Canadian Pacific

1949

Adventure / History / Romance / Western

4
IMDb Rating 6 10 493

Synopsis


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March 27, 2019 at 06:04 AM

Director

Cast

Jane Wyatt as Dr. Edith Cabot
Victor Jory as Dirk Rourke
Nancy Olson as Cecille Gautier
Norman Jewison as Joe Podge
720p.BLU 1080p.BLU
784.48 MB
1280*932
English
NR
23.976 fps
1hr 35 min
P/S 2 / 3
1.5 GB
1472*1072
English
NR
23.976 fps
1hr 35 min
P/S 2 / 2

Movie Reviews

Reviewed by bkoganbing 5 / 10

The Canadians Must Laugh At This One

The building of the Canadian Pacific railway was as much a milestone in the history of Canada as the transcontinental railroad in the United States of America. But the circumstances were so incredibly different the Canadians must have had a laugh and a half at this Hollywood story of one of the great events from their history.

The great challenge of the railroad was getting it through just that last stretch of mountains in British Columbia. The track went through a mountain trail known as Kicking Horse Pass and it was quite the engineering feat. That was the main story with the building of the Canadian Pacific.

But we have here is the plot of Union Pacific essentially brought under the Maple Leaf with villain Victor Jory stirring up the Indians to prevent the Canadian Pacific from getting through. Of course since he's up against chief engineer Randolph Scott, you know how this is going to come out.

Randy as was the case in a lot of his westerns has two girls to choose from, railroad brat Nancy Olson and Quaker doctor Jane Wyatt. I really think Wyatt was a bit ridiculous pushing her pacifist beliefs in the middle of the Indian attack at the climax.

On the plus side that Indian attack is one of the best I've ever seen in a western and you will be on the edge of your seat during the final shootout between Randolph Scott and Victor Jory. Also look for a good performance from the always dependable J. Carrol Naish as the locomotive engineer and Scott's sidekick. Also Dick Wessel as a murderous bartender is also quite good.

Too bad that this particular episode in Canadian history got Americanized though.

Reviewed by toowoomba 4 / 10

Fair Western, but not very accurate

In the opening of the film there is a scene of a modern steam-powered freight train leaving Calgary, and there the accuracy comes to an end. This film is supposed to be based on the building of the Canadian Pacific Railway, but it's pure Hollywood hokum. Nobody did their homework. There is the usual shoot-outs, gun battles, renegade Indians, "bad guys," sabotage, and the "romantic angle." None of these things happened during the building of the Canadian Pacific; the ever-present Mounties saw to it. In defense of the film it is a typical out-of-the-file story. Not good, but not that bad either. Randolph Scott is good (Randolph Scott was always good!) If you're looking for a Saturday-afternoon-matinée Western, this one will do. If you're looking for an accurate story of the building of the Canadian Pacific, forget it.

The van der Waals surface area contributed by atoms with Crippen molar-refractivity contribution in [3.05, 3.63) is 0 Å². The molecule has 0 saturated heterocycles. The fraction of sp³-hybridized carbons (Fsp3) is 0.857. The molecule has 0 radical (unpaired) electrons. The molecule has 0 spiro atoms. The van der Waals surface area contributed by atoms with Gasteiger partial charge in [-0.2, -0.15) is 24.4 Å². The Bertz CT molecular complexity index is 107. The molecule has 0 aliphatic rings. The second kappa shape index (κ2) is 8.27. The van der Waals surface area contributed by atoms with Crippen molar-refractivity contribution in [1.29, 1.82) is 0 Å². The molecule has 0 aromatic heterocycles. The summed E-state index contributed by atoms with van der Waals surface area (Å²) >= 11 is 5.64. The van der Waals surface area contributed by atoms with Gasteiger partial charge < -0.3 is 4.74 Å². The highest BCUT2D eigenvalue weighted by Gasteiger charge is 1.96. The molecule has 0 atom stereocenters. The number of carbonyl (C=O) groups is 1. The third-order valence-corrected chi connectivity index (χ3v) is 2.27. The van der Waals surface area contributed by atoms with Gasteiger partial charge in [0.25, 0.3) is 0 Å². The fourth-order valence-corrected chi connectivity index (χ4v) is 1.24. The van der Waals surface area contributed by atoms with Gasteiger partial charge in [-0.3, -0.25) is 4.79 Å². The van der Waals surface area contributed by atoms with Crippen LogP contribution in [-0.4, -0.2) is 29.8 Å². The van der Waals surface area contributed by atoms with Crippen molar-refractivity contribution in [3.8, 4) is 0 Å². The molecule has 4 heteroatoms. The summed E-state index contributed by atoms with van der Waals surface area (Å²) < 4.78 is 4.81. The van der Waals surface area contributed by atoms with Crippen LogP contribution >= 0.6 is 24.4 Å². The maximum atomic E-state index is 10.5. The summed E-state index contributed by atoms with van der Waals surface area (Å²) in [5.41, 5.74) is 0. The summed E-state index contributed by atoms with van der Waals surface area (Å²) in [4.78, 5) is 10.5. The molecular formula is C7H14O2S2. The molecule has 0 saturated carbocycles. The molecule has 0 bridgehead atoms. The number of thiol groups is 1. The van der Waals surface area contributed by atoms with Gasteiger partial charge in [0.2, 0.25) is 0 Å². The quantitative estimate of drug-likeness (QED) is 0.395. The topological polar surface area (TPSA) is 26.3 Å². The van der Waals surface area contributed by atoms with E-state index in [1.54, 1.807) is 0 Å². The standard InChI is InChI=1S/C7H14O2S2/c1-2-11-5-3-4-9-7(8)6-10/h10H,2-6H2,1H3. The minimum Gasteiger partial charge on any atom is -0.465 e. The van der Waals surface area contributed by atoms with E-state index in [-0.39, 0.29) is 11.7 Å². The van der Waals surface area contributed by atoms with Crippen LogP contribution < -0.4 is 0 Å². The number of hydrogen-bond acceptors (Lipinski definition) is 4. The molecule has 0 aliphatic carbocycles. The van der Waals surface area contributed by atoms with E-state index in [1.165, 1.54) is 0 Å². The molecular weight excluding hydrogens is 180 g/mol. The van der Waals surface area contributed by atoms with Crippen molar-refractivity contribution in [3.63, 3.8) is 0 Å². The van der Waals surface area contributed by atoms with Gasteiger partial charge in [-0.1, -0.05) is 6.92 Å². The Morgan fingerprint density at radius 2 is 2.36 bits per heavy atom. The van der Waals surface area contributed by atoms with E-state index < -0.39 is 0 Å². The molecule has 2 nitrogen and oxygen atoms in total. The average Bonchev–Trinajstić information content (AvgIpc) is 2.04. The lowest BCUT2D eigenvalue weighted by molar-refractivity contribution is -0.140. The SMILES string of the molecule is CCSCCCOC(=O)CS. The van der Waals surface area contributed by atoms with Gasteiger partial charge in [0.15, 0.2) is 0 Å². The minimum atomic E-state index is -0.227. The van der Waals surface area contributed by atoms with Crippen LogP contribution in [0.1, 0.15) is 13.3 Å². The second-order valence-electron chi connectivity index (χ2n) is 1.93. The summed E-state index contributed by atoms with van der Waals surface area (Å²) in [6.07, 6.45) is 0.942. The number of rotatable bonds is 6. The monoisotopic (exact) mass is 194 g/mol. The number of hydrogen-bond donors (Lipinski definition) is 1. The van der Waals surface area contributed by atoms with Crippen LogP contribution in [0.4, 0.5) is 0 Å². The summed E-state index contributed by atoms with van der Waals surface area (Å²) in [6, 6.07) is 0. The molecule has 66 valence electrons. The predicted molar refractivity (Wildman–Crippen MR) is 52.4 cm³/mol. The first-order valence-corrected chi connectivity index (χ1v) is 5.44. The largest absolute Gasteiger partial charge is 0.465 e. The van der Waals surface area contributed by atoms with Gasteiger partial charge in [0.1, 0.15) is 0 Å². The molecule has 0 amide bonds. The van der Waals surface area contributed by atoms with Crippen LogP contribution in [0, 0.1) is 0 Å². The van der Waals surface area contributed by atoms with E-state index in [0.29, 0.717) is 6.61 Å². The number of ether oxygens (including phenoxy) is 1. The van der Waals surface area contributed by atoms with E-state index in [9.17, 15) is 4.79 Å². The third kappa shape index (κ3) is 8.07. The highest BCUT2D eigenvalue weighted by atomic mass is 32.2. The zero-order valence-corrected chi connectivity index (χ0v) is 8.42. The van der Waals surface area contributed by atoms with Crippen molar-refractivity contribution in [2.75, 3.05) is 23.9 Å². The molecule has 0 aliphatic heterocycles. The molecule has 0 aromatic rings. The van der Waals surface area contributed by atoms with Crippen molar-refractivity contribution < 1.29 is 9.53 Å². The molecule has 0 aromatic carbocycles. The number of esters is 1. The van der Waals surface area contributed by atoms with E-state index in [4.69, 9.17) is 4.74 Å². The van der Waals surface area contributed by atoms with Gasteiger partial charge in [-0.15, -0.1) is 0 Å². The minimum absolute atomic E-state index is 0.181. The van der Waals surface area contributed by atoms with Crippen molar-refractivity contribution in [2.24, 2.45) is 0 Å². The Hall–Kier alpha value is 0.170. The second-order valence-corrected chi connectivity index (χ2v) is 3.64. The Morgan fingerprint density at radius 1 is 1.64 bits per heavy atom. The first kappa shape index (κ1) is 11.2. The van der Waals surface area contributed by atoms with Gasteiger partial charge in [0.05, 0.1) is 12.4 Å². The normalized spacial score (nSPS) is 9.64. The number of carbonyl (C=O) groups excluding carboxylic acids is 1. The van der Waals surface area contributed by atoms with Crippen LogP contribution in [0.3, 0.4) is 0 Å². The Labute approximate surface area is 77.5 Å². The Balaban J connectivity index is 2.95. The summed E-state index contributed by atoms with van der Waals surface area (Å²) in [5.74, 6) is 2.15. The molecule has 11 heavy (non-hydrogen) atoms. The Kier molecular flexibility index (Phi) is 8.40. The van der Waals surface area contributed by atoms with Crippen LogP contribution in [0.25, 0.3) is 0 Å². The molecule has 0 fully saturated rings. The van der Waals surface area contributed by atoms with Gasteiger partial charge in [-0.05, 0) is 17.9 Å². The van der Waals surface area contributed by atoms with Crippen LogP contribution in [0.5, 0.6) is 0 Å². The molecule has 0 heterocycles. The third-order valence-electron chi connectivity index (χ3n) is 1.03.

Reviewed by morrisonhimself 9 / 10

Excellent cast amid spectacular scenery, eh

Generally, one has to read only "starring Randolph Scott" to know one is about to experience cinematic pleasure.

This film is different -- only in that Scott's character, Tom Andrews, has a double romance and is tempted to give up his fists and guns.

His first romance is with an intriguing character, a wild young woman who is so obviously smitten with Tom we are made happier by basking in her love.

Watching Nancy Olson in that role, I marveled at the strength she gave the character, Cecille Gautier. She also gave dimension, and beauty, and made Cecille someone we had to support.

As Tom gets involved with Dr. Edith Cabot, played by Jane Wyatt, who has probably never looked lovelier, we wonder which of the two women will lose.

The romance, though, is a sub-plot, and the major plot is the battle to complete the railroad, a battle against the elements and seasons, and against topography -- that spectacular scenery that even today lures tourists by the millions -- and against humans, some of whom are nefarious, some of whom are merely trying to protect their traditional way of life.

Besides the stars, cameo bits by such outstanding players as Earle Hodgins and Edmund Cobb and the incredibly prolific George Chandler (more than 400 roles!) make "Canadian Pacific" a great movie.

John Hamilton, with more than 300 roles to his credit, was usually seen as a police officer or judge or, most famously, the irascible Perry White in the "Superman" TV series. Here he shows his actor's range playing a peace-seeking priest.

The script, from a story by Jack DeWitt, and written by DeWitt and Kenneth Garnet, really fleshes out the characters, especially in the beginning with some charming dialog.

The music, by Dimitri Tiomkin, is something different from him, especially at the beginning, but is, of course, great. It is, after all, by Tiomkin.

The print I saw, recently televised by Turner Classic Movies, was not in great shape, and the sound had a wobble to it, but the movie was so good, the problems became very minor.

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